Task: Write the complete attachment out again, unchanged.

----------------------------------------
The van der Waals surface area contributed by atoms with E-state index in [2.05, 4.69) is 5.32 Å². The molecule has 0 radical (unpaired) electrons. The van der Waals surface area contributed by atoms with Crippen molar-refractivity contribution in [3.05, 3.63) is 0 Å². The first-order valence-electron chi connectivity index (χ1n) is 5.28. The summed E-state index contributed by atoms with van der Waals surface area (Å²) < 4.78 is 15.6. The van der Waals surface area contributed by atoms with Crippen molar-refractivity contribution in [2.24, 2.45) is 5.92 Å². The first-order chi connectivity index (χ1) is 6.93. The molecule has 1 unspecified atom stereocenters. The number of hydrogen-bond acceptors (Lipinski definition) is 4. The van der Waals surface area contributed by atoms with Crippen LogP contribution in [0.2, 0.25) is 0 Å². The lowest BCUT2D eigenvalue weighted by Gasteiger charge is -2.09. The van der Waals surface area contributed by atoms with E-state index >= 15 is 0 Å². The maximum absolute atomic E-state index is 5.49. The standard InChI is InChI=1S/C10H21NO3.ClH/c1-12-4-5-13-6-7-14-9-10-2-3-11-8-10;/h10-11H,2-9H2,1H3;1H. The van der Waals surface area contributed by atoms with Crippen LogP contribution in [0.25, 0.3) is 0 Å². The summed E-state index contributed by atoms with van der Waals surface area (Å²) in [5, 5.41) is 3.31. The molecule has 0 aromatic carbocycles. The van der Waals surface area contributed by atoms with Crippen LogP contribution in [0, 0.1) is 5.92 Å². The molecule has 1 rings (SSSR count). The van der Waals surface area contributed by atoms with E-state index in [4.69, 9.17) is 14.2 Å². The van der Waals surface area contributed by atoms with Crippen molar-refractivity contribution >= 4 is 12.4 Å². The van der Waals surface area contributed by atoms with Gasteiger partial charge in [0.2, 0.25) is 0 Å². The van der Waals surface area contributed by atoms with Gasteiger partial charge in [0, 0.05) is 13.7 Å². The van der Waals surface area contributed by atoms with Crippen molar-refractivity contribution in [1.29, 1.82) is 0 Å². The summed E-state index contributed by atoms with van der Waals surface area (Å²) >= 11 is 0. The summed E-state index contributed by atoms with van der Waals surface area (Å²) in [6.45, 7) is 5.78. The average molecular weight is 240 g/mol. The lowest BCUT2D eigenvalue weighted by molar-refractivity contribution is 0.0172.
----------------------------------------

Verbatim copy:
The van der Waals surface area contributed by atoms with E-state index in [2.05, 4.69) is 5.32 Å². The molecule has 0 radical (unpaired) electrons. The van der Waals surface area contributed by atoms with Crippen molar-refractivity contribution in [3.05, 3.63) is 0 Å². The first-order valence-electron chi connectivity index (χ1n) is 5.28. The summed E-state index contributed by atoms with van der Waals surface area (Å²) < 4.78 is 15.6. The van der Waals surface area contributed by atoms with Crippen molar-refractivity contribution in [2.24, 2.45) is 5.92 Å². The first-order chi connectivity index (χ1) is 6.93. The molecule has 1 unspecified atom stereocenters. The number of hydrogen-bond acceptors (Lipinski definition) is 4. The van der Waals surface area contributed by atoms with Crippen LogP contribution in [0.2, 0.25) is 0 Å². The lowest BCUT2D eigenvalue weighted by Gasteiger charge is -2.09. The van der Waals surface area contributed by atoms with E-state index >= 15 is 0 Å². The maximum absolute atomic E-state index is 5.49. The standard InChI is InChI=1S/C10H21NO3.ClH/c1-12-4-5-13-6-7-14-9-10-2-3-11-8-10;/h10-11H,2-9H2,1H3;1H. The van der Waals surface area contributed by atoms with Crippen LogP contribution in [0.25, 0.3) is 0 Å². The summed E-state index contributed by atoms with van der Waals surface area (Å²) in [5, 5.41) is 3.31. The molecule has 0 aromatic carbocycles. The van der Waals surface area contributed by atoms with Crippen LogP contribution in [0, 0.1) is 5.92 Å². The molecule has 1 rings (SSSR count). The van der Waals surface area contributed by atoms with E-state index in [4.69, 9.17) is 14.2 Å². The van der Waals surface area contributed by atoms with Crippen molar-refractivity contribution >= 4 is 12.4 Å². The van der Waals surface area contributed by atoms with Gasteiger partial charge in [0.2, 0.25) is 0 Å². The van der Waals surface area contributed by atoms with Gasteiger partial charge in [0, 0.05) is 13.7 Å². The van der Waals surface area contributed by atoms with Crippen molar-refractivity contribution in [1.29, 1.82) is 0 Å². The summed E-state index contributed by atoms with van der Waals surface area (Å²) >= 11 is 0. The summed E-state index contributed by atoms with van der Waals surface area (Å²) in [6.45, 7) is 5.78. The average molecular weight is 240 g/mol. The lowest BCUT2D eigenvalue weighted by molar-refractivity contribution is 0.0172.